Power and Privilege

“White Privilege: Unpacking the invisible knapsack” by Peggy McIntosh (1988)


Both Module 3 films (the trailer March Point and film Fraser River) allude to the feelings of marginalization and powerlessness that is the backdrop to the lives of many Aboriginal youth. I was reminded of the article “White Privilege: Unpacking the invisible knapsack” written in 1988 by Peggy McIntosh, a white American woman. Her work as an educator in women’s studies brought her to a recognition that while those with power and privilege may recognize people who are disadvantaged, they often do not recognize themselves as advantaged. McIntosh suggests that whites are carefully taught not to recognize white advantage, but are taught “to think of their lives as morally neutral, normative, and average, and also ideal, so that when we work to benefit others, this is seen as work that will allow “them” to be more like “us.”

In the article McIntosh lists 50 “daily effects of white privilege.” Reading this list as a Canadian white woman living in multicultural Toronto in 2010, I think that too much of it is still accurate.

November 5, 2010   No Comments

Northern Ontario indigenous films

Thunderstone Pictures and First Nation Initiative



Michelle Derosier, filmmaker and social worker, from Migisi Sahgaigan, (Eagle Lake First Nation), is behind Thunderstone Pictures and the First Nation Initiative. She is interested in using films to empower – both the participants of the films and audience members — as in the case of these three documentaries.

Sharing Tebwewin (Sharing the Truth)

The trailer: https://www.youtube.com/watch?v=vNLGPntkvIs&feature=player_embedded

An educational documentary designed to help health workers become more “culturally competent” in their work with First Nations people. It features interviews with Dr. Cornelia (Nel) Wieman, the first indigenous woman to become a psychiatrist in Canada. It also features a discussion panel of First Nations Health professionals and interviews with Stella Montour, a Consumer/Survivor advocate. The video tackles the impacts of historical issues like Residential Schools and the 60’s Scoop and draws on the experience and knowledge of Nel and other professionals to illustrate why culturally specific and historically-informed services are an essential and immediate requirement.

Seeking Bimaadiziiwing (Seeking the Good Life)

The trailer: https://www.youtube.com/watch?v=7VYFBApbszE&feature=related

A community-based project made in Thunder Bay, Ontario, Canada. It focuses on the tough issues of racism, depression and suicide among First Nations Youth. It is intended for therapeutic use with clients to encourage participation in group therapy and to spark discussion about these critical issues. It also serves to illustrate the diversity within modern Anishinawbe culture (Northwestern Ontario, Canada) and to point out different healing and spiritual approaches.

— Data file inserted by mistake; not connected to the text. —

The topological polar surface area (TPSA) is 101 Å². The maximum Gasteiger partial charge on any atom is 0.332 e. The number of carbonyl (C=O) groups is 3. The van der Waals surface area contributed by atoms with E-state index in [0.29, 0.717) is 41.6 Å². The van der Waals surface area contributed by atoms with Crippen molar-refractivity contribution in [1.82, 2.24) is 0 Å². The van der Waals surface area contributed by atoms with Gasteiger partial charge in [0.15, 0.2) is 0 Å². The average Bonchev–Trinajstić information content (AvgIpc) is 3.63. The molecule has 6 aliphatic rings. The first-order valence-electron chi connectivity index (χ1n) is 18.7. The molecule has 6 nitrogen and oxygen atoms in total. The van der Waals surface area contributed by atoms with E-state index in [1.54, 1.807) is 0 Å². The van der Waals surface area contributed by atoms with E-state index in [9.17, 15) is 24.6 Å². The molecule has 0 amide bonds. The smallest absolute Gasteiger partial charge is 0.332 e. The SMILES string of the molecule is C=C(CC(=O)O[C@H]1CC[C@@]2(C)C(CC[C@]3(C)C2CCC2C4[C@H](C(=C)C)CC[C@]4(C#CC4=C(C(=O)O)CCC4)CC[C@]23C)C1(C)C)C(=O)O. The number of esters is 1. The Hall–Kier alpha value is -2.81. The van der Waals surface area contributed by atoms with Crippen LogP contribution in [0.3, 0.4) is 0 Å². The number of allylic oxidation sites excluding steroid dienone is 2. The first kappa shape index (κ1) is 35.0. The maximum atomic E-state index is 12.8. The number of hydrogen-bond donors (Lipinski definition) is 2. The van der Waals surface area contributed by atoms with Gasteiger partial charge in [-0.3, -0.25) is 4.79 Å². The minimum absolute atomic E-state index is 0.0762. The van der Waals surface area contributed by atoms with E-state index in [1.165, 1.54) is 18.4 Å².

Healing Lens

The trailer: https://www.youtube.com/watch?v=Hbyul1vgc8M&NR=1

A documentary of inspiration that brings humanism and personal reference to the unfolding story of this generation of native youth. The film exemplifies the far-reaching effects of Canada’s racist policies on today’s young people. In real life, each of these four remarkable young people are overcoming the past and are engaged in unique ways of healing themselves – ways we can all learn from.

Also see http://www.doxafestival.ca/media/files/DOXA_2010_Healing_Lens.pdf

September 27, 2010   No Comments

Placing Aboriginal Perspectives in Mainstream Curricula

Learning about Walking in Beauty: Placing Aboriginal Perspectives in Canadian Classrooms. Report prepared by the Coalition for the Advancement of Aboriginal Studies (CAAS) for the Canadian Race Relations Foundation (CRRF), 2002.


This report combines findings from a 2000-2001 survey of Aboriginal and non-Aboriginal young adults with pedagogical, social and historical analyses. It offers a pedagogical framework and proposals for Canadian formal school curricula that presents Aboriginal studies for all Canadian students. “Walking in Beauty” is a term that speaks of conducting oneself in harmony with all the living world, and is respectfully borrowed from the Navajo People.

Learning About Walking in Beauty demonstrates that non-Aboriginal Canadians also want mainstream curricula to present Aboriginal histories and cultures honestly and respectfully. And since 65% of students of Aboriginal heritage are educated in provincial or territorial schools, not on reserve, most Aboriginal students are instructed using provincial or territorial curricula. “The infusion of Aboriginal perspectives throughout mandated elementary and secondary curricula will build the self-esteem and academic success of Aboriginal youth.” This report also asserts that such curricula will not only “help address the multi-generational cultural repression arising from official policies…[but also that] Aboriginal perspectives integrated across the curriculum from the earliest grades to high school will begin to address the causes of racism” in Canadian society.

September 27, 2010   No Comments